I had to read The Alchemist for a capstone class called “Life and Career Planning.” For that class, we’re not supposed to concentrate on things like symbolism or plot devices in the books we read; rather, we’re supposed to get the general idea of the book and explore how it can be applied to the class and our lives.
Just about the one good thing I can say about the book is that it was a good one to start off the class: it’s about a boy following his dreams, and yes, it’s just about as corny as you would expect from that description. My biggest issue with the book was this: the prose was almost childish. Have you ever read a New Contemporary (or whatever) version of the Bible, where they take out all the “thee”s and “thou”s and “begat”s? That’s kind of what it sounded like to me, like a kid’s version of the Bible.
It was a little hard for me to get past my dislike of the writing style enough to actually pay attention to the plot, but this is basically what I got out of it: Boy has a recurring dream about finding treasure in Egypt. Boy searches for treasure. Along the way, he meets lots of people who help him as he journeys toward his “Personal Legend,” including an alchemist. Finally (and I’m really not giving anything away here), he finds his treasure with the help of all these people…and God.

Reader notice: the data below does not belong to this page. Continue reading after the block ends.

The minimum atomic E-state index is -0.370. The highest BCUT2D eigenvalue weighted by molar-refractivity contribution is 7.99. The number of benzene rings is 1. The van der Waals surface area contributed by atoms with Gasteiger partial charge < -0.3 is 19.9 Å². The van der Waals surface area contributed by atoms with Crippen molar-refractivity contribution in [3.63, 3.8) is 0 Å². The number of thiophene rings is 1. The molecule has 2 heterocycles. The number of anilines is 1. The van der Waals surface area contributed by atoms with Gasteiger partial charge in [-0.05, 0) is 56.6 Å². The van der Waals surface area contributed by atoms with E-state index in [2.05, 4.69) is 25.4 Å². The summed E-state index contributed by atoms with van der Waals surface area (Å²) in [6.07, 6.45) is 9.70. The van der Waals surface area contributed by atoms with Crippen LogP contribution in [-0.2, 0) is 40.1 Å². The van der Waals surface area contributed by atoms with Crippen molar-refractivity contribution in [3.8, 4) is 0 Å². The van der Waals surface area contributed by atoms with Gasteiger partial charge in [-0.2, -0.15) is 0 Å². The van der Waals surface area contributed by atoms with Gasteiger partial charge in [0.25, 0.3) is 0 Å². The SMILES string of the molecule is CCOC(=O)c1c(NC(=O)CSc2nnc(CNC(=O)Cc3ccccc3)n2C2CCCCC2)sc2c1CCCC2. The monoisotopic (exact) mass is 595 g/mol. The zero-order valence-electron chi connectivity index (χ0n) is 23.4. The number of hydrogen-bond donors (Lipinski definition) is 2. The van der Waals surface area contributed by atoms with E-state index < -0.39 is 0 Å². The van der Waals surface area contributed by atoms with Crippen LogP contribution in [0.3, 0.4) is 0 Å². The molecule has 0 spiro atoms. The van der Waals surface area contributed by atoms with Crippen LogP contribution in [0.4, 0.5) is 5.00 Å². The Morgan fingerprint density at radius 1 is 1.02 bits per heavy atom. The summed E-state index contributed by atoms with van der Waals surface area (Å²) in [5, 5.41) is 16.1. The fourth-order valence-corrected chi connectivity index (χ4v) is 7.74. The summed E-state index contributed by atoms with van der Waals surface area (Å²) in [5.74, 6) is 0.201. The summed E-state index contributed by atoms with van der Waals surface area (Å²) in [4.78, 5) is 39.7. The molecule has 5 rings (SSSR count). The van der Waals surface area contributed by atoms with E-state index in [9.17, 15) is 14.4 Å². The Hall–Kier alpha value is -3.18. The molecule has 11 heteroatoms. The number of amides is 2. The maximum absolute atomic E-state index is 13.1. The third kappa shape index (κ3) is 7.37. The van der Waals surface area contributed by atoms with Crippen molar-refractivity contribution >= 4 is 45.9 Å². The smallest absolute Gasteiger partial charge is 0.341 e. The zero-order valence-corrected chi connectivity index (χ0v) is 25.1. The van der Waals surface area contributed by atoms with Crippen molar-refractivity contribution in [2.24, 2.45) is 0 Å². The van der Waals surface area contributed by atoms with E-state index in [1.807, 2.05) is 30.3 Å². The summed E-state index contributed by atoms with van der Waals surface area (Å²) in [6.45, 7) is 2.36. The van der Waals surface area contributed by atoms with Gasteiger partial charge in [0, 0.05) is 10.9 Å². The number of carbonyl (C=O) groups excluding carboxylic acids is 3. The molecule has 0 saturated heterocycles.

Obviously, it’s a little more complicated than that, but it didn’t do much for me. As far as why it’s appropriate for the class and for my life…well, it’s about following your dreams, and the trials and tribulations you must surmount in order to achieve those dreams. Some might say, in regards to my dislike of the prose, that I’m kind of missing the point, which is that “simple things are the most valuable and only wise people appreciate them.” But I didn’t feel like this book was merely simple. I got the distinct impression throughout that it was talking down to me, and I didn’t like that.
I did like the bit about the Personal Legend, and how there will always be people who help you along on the search for your Personal Legend, even if you don’t know that’s why they’re in your life. But I don’t think I’ve been changed by the book at all. My life hasn’t been made any better, my future hasn’t been made any clearer, and I don’t feel any more enriched—basically, I don’t think reading this book was part of my Personal Legend.by